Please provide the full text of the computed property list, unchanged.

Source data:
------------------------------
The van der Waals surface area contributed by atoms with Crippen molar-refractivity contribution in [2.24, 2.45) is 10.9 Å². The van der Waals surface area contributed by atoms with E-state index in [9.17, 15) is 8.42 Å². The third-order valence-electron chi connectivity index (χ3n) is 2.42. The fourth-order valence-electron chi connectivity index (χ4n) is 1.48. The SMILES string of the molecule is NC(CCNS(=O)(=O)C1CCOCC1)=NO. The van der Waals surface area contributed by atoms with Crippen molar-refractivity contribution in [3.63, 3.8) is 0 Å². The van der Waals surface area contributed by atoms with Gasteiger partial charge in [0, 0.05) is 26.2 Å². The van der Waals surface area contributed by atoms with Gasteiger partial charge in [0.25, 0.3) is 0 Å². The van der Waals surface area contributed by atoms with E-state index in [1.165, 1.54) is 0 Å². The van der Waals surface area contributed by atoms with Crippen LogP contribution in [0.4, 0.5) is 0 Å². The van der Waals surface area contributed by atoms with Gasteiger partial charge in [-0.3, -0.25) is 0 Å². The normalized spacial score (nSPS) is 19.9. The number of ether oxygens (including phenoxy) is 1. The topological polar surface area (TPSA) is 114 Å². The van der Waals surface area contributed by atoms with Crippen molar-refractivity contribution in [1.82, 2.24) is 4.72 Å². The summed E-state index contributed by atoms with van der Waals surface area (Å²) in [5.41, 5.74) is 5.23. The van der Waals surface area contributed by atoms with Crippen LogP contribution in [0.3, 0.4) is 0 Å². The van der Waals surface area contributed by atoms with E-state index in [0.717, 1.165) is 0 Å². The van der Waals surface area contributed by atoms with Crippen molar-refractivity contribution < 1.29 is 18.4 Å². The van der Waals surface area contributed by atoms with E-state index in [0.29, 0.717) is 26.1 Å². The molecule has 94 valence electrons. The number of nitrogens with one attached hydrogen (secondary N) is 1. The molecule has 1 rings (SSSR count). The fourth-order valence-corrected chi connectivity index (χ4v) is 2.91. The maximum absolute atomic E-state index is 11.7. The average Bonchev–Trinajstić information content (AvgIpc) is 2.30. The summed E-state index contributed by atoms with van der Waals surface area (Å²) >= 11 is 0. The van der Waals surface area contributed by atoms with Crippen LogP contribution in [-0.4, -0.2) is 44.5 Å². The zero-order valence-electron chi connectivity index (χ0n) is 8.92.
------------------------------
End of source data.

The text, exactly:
The van der Waals surface area contributed by atoms with Crippen molar-refractivity contribution in [2.24, 2.45) is 10.9 Å². The van der Waals surface area contributed by atoms with E-state index in [9.17, 15) is 8.42 Å². The third-order valence-electron chi connectivity index (χ3n) is 2.42. The fourth-order valence-electron chi connectivity index (χ4n) is 1.48. The SMILES string of the molecule is NC(CCNS(=O)(=O)C1CCOCC1)=NO. The van der Waals surface area contributed by atoms with Crippen molar-refractivity contribution in [3.63, 3.8) is 0 Å². The van der Waals surface area contributed by atoms with Gasteiger partial charge in [0, 0.05) is 26.2 Å². The van der Waals surface area contributed by atoms with Gasteiger partial charge in [0.25, 0.3) is 0 Å². The van der Waals surface area contributed by atoms with E-state index in [1.165, 1.54) is 0 Å². The van der Waals surface area contributed by atoms with Crippen LogP contribution in [0.4, 0.5) is 0 Å². The van der Waals surface area contributed by atoms with Gasteiger partial charge in [-0.3, -0.25) is 0 Å². The normalized spacial score (nSPS) is 19.9. The number of ether oxygens (including phenoxy) is 1. The topological polar surface area (TPSA) is 114 Å². The van der Waals surface area contributed by atoms with Crippen molar-refractivity contribution in [1.82, 2.24) is 4.72 Å². The summed E-state index contributed by atoms with van der Waals surface area (Å²) in [5.41, 5.74) is 5.23. The van der Waals surface area contributed by atoms with Crippen LogP contribution in [0.3, 0.4) is 0 Å². The van der Waals surface area contributed by atoms with E-state index in [0.717, 1.165) is 0 Å². The van der Waals surface area contributed by atoms with Crippen molar-refractivity contribution < 1.29 is 18.4 Å². The van der Waals surface area contributed by atoms with E-state index in [0.29, 0.717) is 26.1 Å². The molecule has 94 valence electrons. The number of nitrogens with one attached hydrogen (secondary N) is 1. The molecule has 1 rings (SSSR count). The fourth-order valence-corrected chi connectivity index (χ4v) is 2.91. The maximum absolute atomic E-state index is 11.7. The average Bonchev–Trinajstić information content (AvgIpc) is 2.30. The summed E-state index contributed by atoms with van der Waals surface area (Å²) >= 11 is 0. The van der Waals surface area contributed by atoms with Crippen LogP contribution in [-0.4, -0.2) is 44.5 Å². The zero-order valence-electron chi connectivity index (χ0n) is 8.92.